Given an ordinal $\alpha$, I define $F_{n}(\alpha)$ as follows:

  • $F_0(\alpha)=\alpha$
  • $F_{n+1}(\alpha)$ is the smallest $\beta$ such that no first-order $\phi$ in the language of $\{\in\}$ has $(\mathrm{V}\models\phi(S,F_0(\alpha),F_1(\alpha)...F_{n}(\alpha)))\Leftrightarrow S=\beta$
  • $F_\omega(\alpha)=\mathrm{sup}\{F_{n}(\alpha):n<\omega\}$

The existance of Reinhardt cardinals implies that $F_1(\alpha)$ exists for every sufficiently small $\alpha$. In fact, every Reinhardt cardinal is $F_1(\alpha)$ for some ordinal $\alpha$. (Yes, even though Reinhardt cardinals are not consistent with AC, they are all ordinals.)

However, this is the only information I could find on this. Could somebody else tell me what this is called if it is already named?

Is it inconsistent to say $F_n(\alpha)$ exists for $n\leq\omega$? Which $n$ is it inconsistent for?

Information gathered post-question:

  1. If there is a first-order $\phi$ such that $(\mathrm{V}\models\phi(S))\Leftrightarrow S=\alpha$, then $F_n(\alpha)=F_n(0)$ for every $n$. Here are some $\alpha$ for which this is true:
    • The smallest Erdős initial ordinal, Mahlo cardinal, Ramsey, Rowbottom, Jonsonn, Inaccessible, Strongly Inaccessible, Limit, Weakly compact, ethereal, subtle (assuming each of these exists)
    • Every other minimum initial ordinal for a first-order large cardinal axiom
    • The second of each of those axioms, the third, the $\alpha$-th for $\alpha$ on this list (assuming they exist)
    • Every $\alpha<\omega_1^{CK}$ (hint for proving this: Kleene's $\mathcal{O}$ is first-order definable)
    • Every $\aleph_{\alpha}<\aleph_{\omega_1^{CK}}$ and $\beth_{\alpha}<\beth_{\omega_1^{CK}}$(a corrolary from above)
  2. $F_\alpha(\beta)$ is countable or $\omega_1$ (assuming ZF)

Honestly I think this is the first time $\beth_{\omega_1^{CK}}$ has been used in a theorem ever. If I'm wrong, please tell me.

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    You posted the same question on math.se. I don't think you're allowed to do that. I understand nothing of the question, but -1 for the word "cordinal". – bof Sep 18 '17 at 7:34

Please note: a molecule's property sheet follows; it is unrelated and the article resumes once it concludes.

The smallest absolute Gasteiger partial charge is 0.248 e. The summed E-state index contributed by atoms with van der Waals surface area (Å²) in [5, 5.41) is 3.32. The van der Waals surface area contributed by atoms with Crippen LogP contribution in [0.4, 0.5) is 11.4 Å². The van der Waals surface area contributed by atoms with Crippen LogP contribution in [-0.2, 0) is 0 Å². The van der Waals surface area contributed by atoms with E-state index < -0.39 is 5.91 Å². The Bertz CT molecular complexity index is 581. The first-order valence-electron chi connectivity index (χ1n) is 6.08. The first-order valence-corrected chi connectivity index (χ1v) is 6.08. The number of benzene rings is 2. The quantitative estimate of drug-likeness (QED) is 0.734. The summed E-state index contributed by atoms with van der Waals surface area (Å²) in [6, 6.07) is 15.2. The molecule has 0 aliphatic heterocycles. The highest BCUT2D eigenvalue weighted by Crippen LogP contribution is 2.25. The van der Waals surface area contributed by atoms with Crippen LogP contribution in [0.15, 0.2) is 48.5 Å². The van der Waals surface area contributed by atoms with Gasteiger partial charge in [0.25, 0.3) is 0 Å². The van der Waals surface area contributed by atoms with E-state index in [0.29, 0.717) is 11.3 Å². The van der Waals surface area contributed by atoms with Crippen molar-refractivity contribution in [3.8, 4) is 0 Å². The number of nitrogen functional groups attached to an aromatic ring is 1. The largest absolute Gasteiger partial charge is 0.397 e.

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    I'm sorry, neither do I. Maybe you could just delete the question on the other site. – bof Sep 18 '17 at 7:40
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    Instead of "cordinal", you can use the term "initial ordinal", which is the usual term. – David Roberts Sep 18 '17 at 7:49
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    I guess that is we assume that $V_\beta \prec V$, then $F_n(\alpha)$ exists for every $n$ and every $\alpha < \beta$ (the function $F_n$ is even definable from $\beta$ in this case). If we assume further that there is a class of cardinals $\beta$ such that $V_{\beta} \prec V$ (which is equiconsistent with ZFC), we should get that $F_n(\alpha)$ exists for all $\alpha$ and $n$. Also, it is not clear to me why the existence of $F_n(\alpha)$ for all $n$ imply the existence of $F_{\omega}(\alpha)$, even if we assume that $V$ is well founded. – Yair Hayut Sep 18 '17 at 9:57
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    Although it's not an issue now, since a moderator has deleted the MSE question, for future reference: on the question page for any question that you have asked, below the list of tags, where you would see just "share cite edit flag" for someone else's question, you will see "share cite edit close delete flag" for your own question. Possibly you'll see some different set of options, but 'delete' will definitely be one of them. Clicking that prompts to delete the question. – LSpice Sep 18 '17 at 22:56
up vote 11 down vote accepted